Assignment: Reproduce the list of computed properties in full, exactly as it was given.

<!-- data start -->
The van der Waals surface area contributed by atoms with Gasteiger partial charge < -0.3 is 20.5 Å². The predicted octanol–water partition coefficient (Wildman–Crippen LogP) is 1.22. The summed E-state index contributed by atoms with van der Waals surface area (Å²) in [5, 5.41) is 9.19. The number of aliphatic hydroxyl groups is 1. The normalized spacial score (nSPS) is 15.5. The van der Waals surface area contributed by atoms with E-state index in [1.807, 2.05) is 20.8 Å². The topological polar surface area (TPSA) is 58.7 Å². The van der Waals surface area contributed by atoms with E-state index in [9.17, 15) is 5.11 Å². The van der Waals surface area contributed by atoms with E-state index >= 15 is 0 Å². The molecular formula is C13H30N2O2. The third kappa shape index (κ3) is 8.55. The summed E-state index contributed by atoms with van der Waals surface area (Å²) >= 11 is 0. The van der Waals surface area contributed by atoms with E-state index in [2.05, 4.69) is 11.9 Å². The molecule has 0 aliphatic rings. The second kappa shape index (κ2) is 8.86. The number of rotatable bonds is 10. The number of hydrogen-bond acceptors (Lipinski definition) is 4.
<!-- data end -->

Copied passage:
The van der Waals surface area contributed by atoms with Gasteiger partial charge < -0.3 is 20.5 Å². The predicted octanol–water partition coefficient (Wildman–Crippen LogP) is 1.22. The summed E-state index contributed by atoms with van der Waals surface area (Å²) in [5, 5.41) is 9.19. The number of aliphatic hydroxyl groups is 1. The normalized spacial score (nSPS) is 15.5. The van der Waals surface area contributed by atoms with E-state index in [1.807, 2.05) is 20.8 Å². The topological polar surface area (TPSA) is 58.7 Å². The van der Waals surface area contributed by atoms with E-state index in [9.17, 15) is 5.11 Å². The van der Waals surface area contributed by atoms with E-state index >= 15 is 0 Å². The molecular formula is C13H30N2O2. The third kappa shape index (κ3) is 8.55. The summed E-state index contributed by atoms with van der Waals surface area (Å²) >= 11 is 0. The van der Waals surface area contributed by atoms with E-state index in [2.05, 4.69) is 11.9 Å². The molecule has 0 aliphatic rings. The second kappa shape index (κ2) is 8.86. The number of rotatable bonds is 10. The number of hydrogen-bond acceptors (Lipinski definition) is 4.